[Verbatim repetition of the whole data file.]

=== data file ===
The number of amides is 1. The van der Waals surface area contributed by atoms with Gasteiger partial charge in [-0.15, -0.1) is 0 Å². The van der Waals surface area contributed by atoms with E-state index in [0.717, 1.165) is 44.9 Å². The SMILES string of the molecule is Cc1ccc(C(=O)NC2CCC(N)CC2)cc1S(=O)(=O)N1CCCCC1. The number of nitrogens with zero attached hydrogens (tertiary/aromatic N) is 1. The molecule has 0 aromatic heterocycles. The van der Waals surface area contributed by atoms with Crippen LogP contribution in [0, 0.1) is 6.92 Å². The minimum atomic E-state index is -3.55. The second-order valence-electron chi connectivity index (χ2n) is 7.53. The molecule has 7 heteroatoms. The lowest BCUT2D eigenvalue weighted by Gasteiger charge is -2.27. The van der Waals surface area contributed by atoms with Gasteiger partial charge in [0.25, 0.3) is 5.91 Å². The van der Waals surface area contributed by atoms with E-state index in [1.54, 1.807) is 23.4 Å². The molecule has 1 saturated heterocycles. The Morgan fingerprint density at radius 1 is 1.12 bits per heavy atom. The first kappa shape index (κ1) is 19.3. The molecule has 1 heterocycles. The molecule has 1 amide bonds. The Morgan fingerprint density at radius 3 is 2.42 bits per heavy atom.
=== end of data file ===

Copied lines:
The number of amides is 1. The van der Waals surface area contributed by atoms with Gasteiger partial charge in [-0.15, -0.1) is 0 Å². The van der Waals surface area contributed by atoms with E-state index in [0.717, 1.165) is 44.9 Å². The SMILES string of the molecule is Cc1ccc(C(=O)NC2CCC(N)CC2)cc1S(=O)(=O)N1CCCCC1. The number of nitrogens with zero attached hydrogens (tertiary/aromatic N) is 1. The molecule has 0 aromatic heterocycles. The van der Waals surface area contributed by atoms with Crippen LogP contribution in [0, 0.1) is 6.92 Å². The minimum atomic E-state index is -3.55. The second-order valence-electron chi connectivity index (χ2n) is 7.53. The molecule has 7 heteroatoms. The lowest BCUT2D eigenvalue weighted by Gasteiger charge is -2.27. The van der Waals surface area contributed by atoms with Gasteiger partial charge in [0.25, 0.3) is 5.91 Å². The van der Waals surface area contributed by atoms with E-state index in [1.54, 1.807) is 23.4 Å². The molecule has 1 saturated heterocycles. The Morgan fingerprint density at radius 1 is 1.12 bits per heavy atom. The first kappa shape index (κ1) is 19.3. The molecule has 1 heterocycles. The molecule has 1 amide bonds. The Morgan fingerprint density at radius 3 is 2.42 bits per heavy atom.